S. Bethany police project gets sky-high bids

Construction costs are already vexing the proposed expansion of the South Bethany Police Department building, and the project has barely been approved.

The Town opened construction bids recently, only to find that the base bids were around $225,000, which is about $70,000 more than they had expected.

The town council was shocked to receive three base bids ranging from $224,900 to $247,000, plus an average of $53,000 for additional alternatives, such as a conference room that would actually hold an anticipated number of staff and guests, shower/locker room, file room and further 2-foot building extension.

The base project would get the police department what it needs, said Police Chief Troy Crowson, but it’s way over the anticipated budget.

The council had hoped for a $154,000 base cost, as estimated by an architect with help from an actual construction company (which later refused to bid, although they would have likely bid around the same level as everyone else, officials noted). With engineering, construction and contingency costs, the council had hoped for a total budget of $232,000, not a base price of that amount.

Once again, council members suggested reusing the space to fit the current needs. But there isn’t room, Crowson and the architect had said. They need more space, not for employees’ comfort, but for the many uses a police department has: evidence storage, detainee processing, weapons storage and more. South Bethany risks a lawsuit, officials said, knowing the existing building’s deficiencies regarding having detainees too close to each other, to officer desks, to evidence and the general public.

Among talk of cutting corners, “We’re doing the same thing as we did in 2008 … spend a dime to save a nickel,” Crowson said. “I don’t think you’ll be able to repurpose the space to serve all the functions. … If there was a space to repurpose, we would have approached council.”

The current police station was built to a lesser standard than originally designed because of higher-than-expected costs.

When he became chief in 2014, one of Crowson’s assignments was to research building options. The proposal included a break room, processing room, conference room and private office. More importantly, it would eliminate the current “multipurpose room” that ineffectively serves as an armory/kitchen/locker room.

This latest design just included the important basics, not the “Cadillac” version, Mayor Pat Voveris said.

The council rejected all three bids.

They agreed to meet with the same architect — who Voveris said was also stunned by the bids — to brainstorm a path forward. The council will have to decide whether to leave the station as it, fix it piecemeal, or buck up and decide how to pay for the project. Around $30,000 has already been invested in plans and engineering.

Policing is expensive by nature. It’s usually a major chunk of any town budget, especially if people want 24-hour coverage in their little towns.

Once again, the council asked about borrowing neighboring police buildings for detainee processing. Yes, police departments share resources sometimes, but Crowson said he doesn’t want to wear out their welcome.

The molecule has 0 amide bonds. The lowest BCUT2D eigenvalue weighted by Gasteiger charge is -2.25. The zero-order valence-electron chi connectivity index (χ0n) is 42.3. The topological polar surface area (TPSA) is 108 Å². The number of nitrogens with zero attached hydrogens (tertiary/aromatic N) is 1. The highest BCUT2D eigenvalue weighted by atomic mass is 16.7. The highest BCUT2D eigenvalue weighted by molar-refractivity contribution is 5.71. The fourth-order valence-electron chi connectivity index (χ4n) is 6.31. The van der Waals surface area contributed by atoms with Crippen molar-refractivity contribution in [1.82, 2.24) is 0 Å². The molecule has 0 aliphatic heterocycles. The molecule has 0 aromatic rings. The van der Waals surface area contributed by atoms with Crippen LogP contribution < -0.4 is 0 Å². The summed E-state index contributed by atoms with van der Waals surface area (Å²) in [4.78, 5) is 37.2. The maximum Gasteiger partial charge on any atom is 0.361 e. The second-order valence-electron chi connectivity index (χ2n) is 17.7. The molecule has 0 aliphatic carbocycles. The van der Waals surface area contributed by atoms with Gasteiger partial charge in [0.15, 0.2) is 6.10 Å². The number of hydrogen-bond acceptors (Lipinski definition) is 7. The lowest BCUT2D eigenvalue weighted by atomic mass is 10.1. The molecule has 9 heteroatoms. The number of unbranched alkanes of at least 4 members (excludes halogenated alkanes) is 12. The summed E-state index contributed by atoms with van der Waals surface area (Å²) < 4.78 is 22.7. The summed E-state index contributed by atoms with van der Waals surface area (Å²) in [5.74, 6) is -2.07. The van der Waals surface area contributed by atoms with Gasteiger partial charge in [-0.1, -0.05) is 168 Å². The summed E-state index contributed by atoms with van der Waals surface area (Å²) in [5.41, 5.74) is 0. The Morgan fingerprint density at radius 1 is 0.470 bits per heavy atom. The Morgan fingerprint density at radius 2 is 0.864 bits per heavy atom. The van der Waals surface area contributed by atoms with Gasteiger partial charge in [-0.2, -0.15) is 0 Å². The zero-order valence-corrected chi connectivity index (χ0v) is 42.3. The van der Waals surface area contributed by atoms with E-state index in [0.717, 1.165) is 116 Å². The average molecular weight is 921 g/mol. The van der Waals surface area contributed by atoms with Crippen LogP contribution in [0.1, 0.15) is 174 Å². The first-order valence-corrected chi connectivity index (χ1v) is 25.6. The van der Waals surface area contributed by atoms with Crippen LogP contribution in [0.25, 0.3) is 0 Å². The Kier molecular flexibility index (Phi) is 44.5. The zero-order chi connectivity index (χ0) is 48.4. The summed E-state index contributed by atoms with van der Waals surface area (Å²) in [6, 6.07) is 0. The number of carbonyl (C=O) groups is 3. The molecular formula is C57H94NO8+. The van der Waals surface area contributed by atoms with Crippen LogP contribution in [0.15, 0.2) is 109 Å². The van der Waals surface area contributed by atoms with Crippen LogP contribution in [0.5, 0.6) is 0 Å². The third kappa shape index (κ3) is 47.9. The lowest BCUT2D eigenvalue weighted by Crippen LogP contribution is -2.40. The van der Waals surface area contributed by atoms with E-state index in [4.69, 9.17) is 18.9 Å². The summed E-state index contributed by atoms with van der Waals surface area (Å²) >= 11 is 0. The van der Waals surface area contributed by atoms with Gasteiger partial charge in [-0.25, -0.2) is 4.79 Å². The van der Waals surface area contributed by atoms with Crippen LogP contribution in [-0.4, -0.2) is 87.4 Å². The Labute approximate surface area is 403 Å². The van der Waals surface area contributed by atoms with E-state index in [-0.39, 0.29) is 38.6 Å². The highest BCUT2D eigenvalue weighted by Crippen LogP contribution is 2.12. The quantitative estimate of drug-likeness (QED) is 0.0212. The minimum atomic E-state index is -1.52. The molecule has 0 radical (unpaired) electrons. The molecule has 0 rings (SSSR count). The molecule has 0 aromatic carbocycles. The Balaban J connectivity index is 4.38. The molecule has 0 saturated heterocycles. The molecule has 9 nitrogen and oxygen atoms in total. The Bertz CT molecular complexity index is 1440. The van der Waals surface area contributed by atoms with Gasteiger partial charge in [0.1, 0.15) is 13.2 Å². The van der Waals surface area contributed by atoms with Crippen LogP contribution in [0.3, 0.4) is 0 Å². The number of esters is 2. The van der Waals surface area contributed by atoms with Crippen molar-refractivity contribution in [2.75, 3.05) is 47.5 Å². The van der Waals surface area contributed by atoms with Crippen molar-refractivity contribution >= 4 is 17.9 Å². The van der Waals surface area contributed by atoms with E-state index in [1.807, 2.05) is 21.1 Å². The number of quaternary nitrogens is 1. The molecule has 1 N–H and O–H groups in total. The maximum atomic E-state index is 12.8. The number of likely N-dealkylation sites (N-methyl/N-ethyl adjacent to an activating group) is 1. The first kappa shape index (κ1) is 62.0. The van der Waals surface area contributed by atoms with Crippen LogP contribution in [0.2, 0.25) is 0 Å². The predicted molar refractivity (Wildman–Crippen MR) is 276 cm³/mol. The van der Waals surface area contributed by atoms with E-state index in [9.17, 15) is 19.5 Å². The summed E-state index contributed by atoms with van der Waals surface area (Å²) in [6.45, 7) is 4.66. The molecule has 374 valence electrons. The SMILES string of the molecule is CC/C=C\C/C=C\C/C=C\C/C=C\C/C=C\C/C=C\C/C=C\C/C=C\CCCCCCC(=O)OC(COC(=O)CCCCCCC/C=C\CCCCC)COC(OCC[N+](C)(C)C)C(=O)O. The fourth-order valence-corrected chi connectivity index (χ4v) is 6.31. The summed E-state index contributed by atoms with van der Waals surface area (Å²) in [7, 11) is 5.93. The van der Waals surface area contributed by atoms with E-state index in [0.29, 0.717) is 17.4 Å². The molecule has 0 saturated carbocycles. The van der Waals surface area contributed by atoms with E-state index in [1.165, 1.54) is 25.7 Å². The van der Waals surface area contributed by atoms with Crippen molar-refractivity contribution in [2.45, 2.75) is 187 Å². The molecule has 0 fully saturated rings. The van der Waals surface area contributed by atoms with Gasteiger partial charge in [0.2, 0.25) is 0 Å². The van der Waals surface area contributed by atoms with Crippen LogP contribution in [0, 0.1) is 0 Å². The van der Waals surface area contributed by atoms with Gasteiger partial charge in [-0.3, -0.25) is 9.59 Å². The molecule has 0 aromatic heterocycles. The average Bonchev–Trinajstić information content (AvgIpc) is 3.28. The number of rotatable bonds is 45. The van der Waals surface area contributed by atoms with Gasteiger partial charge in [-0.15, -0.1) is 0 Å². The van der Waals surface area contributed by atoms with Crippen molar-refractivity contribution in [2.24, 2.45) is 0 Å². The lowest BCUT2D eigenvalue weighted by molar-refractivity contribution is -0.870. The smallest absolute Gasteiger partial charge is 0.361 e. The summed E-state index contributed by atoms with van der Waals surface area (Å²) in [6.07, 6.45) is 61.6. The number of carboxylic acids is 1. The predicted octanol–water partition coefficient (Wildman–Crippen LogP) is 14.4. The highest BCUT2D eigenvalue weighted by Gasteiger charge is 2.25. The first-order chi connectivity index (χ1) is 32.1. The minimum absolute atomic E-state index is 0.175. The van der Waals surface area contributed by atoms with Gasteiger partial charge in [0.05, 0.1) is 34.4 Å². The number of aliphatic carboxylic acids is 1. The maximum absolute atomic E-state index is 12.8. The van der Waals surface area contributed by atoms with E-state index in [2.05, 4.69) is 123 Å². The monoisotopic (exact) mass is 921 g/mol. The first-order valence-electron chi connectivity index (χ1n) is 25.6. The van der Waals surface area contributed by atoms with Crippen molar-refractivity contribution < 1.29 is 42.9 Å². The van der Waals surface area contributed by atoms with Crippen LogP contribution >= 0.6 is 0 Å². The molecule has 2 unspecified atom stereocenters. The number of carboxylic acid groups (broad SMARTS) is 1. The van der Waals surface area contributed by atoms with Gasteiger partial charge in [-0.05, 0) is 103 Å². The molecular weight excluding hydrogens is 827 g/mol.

Fenwick Island and Ocean View both reduced their liability issues by building new police stations in the past few years. Millville is finishing a building for the Delaware State Police to use, since the DSP patrols the town in lieu of it having its own police department.

Town hall entrance doubles as a Slip ’N Slide

Guests to town hall should watch their step. The new decking is too slippery for the stairs and ramp.

Since its installation in early spring, the new decking has racked up many complaints. According to Code Enforcement Constable Joe Hinks, the material is too slippery, the joists were installed incorrectly to handle the building weight, and the workmanship is shoddy.

Although the contractor suggested adding more joists to improve the strength, Hinks said they still won’t meet manufacturer specifications.

“We’re not sure the warranty will hold up,” said Town Manager Maureen Hartman. “Two of our employees slipped on the deck this morning.”

The decking is made from wood fiber and recycled materials, with a thin layer of PVC on top, so the council hesitated to attach adhesive texture strips or paint it with textured paint.

The situation was further complicated by the original project request. The project was not put out to bid, so there isn’t a detailed project specification. Although the council had budgeted the project, they did not approve the final $19,000 payment. Instead, the previous town manager made all the arrangements, hired the company and may have approved the materials.

When Hartman became town manager on May 8, she found some paperwork and asked Hinks to inspect the project. He found that the joists were anchored every 16 inches, instead of every 12 inches (contrary to manufacturer recommendations), and that the overall workmanship was lacking. Moreover, the material appears to be residential grade, not commercial grade.

Meanwhile, the public and staff have been slipping on the deck since at least March, in the rain and even in high-humidity conditions. The council also discussed a temporary fix to make it safer.

“In reality, the representative should not have accepted the job” and advised that the Town’s desires weren’t structurally feasible, Hinks said. “I would think it would behoove the vendor to follow manufacturer specifications.”

The council said they will not accept a solution with the additional joists. They want a new deck that is properly installed, in accordance with manufacturer standards.

After the meeting, town staff were busy arranging non-slip rubber mats outdoors.